At this point I want to talk about a training experience that still stands out. We were close to solo and were practicing takeoffs and landings. Turning base to final Jan got very upset at the way I was cross controlling the aircraft. Cross control is when you are in, say a left turn, and use opposite rudder to line the nose up with the runway. So, he had me depart the pattern and head east to the practice area, and climbing up to 5500 feet MSL, he had me slow down to just above stalling speed, start a left shallow turn and add right rudder. As the airplane stalled I had the strangest sensation, no roller coaster has ever come close, instead of blue sky in the windscreen I was looking at brown ground, and as far as I could tell we were upside down, through the terror of the moment Jan talked me out of the spin, controls neutral, oposite rudder, pull slowly out of the dive. As we leveled off he asked me what altitude we were at, as I remember it was around 2,800 feet MSL. Then he asked me what would happen if I experenced this on base to final in the traffic pattern. The answer was obvious, I would be a pile of wreckage off the end of the runway with a very short-lived aviation career. Needless to say this cured my cross-control tendencies.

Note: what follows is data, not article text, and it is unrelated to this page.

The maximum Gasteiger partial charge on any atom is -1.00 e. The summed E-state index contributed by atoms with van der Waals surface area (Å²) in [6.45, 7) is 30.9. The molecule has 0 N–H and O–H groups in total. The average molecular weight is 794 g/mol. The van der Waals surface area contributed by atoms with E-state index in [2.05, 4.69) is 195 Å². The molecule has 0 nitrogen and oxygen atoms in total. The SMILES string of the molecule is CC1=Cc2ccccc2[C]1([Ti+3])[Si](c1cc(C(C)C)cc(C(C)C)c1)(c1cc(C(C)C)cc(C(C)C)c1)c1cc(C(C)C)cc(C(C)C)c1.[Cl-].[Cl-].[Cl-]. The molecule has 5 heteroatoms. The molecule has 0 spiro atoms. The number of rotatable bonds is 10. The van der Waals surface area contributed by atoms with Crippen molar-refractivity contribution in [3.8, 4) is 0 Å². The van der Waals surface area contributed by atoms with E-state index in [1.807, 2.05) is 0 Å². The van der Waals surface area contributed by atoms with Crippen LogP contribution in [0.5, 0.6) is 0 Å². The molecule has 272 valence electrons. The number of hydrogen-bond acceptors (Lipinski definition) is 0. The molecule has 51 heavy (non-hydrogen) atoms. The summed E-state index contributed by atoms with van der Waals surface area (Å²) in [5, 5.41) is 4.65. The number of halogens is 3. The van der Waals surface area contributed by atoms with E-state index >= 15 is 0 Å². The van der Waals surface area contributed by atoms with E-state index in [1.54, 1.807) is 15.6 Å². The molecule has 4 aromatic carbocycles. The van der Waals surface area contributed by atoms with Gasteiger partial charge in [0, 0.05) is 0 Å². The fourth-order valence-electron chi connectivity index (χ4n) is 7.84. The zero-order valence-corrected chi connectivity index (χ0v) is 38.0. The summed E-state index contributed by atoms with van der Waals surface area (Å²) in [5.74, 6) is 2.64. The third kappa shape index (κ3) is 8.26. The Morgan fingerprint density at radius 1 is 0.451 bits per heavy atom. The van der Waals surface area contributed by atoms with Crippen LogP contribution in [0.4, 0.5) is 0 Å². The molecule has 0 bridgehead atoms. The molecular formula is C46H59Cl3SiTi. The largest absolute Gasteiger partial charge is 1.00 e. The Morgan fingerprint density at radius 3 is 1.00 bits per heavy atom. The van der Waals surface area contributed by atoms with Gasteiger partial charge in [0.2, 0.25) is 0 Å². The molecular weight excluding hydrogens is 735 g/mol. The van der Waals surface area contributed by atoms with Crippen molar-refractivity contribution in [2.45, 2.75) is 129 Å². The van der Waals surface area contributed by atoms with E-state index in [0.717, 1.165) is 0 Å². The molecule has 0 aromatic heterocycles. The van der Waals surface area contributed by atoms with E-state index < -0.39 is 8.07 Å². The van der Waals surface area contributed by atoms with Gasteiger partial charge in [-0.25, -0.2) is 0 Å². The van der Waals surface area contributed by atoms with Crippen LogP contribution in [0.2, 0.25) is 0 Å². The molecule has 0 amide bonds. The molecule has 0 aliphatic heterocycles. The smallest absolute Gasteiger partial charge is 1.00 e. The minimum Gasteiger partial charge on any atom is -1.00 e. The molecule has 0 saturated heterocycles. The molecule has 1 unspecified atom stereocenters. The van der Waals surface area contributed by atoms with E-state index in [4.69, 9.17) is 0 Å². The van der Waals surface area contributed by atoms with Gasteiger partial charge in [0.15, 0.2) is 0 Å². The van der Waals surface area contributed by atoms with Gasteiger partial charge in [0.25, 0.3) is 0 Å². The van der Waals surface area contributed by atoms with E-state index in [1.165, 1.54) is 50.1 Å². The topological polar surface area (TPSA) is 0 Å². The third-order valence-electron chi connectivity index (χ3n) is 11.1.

Another training event the sticks out in my mind was the first time we did takeoffs and landings at the High School runway. The runway was 1,500 feet long, not sure of the width, but it seems like we had about 5 feet on each side of the wheels when on the center line of the runway. Landing from the south you also had to go between a cutout in the trees to be able to stop in time on the runway. After getting confortable landing here every runway since seemed huge. I remember landing at Chattanooga (KCHA) on a night cross country and commenting to Jan, that I felt like I could of landed sideways on the runway, it felt that large.

Very soon after this I started wearing old shirts to all my flight lessons, the reason for this occurred on February 8, 1978. The lesson that day was stalls, takeoffs and Landing. As we were taxing back in Jan told me it was time for my first solo. I was very excited, and after some last minute advice from Jan, including watch for floating on landing the plane will be light with him not in the right seat, complete 3 takeoffs and landings to a full stop. It was a blast, and at the end of my shirt was shorter in the back because Jan cut the tail out of it signed and dated my solo [an aviation tradition]. Total flight time accumulated on the day of my solo was 18.1 hours. I was now officially a pilot with solo priveleges.

In my next article I start cross country training, when Jan decided that it would be best accomplished this in the 172. Checking out in N5970R was like moving into a 747, this started a love affair with one of my faviriote planes to date. Since this time I have flown over 900 hours in many different models of the 172 and feel like I am stepping into an old friend every time.

More about Randy here: https://www.flyhpa.com/team/randy-delong/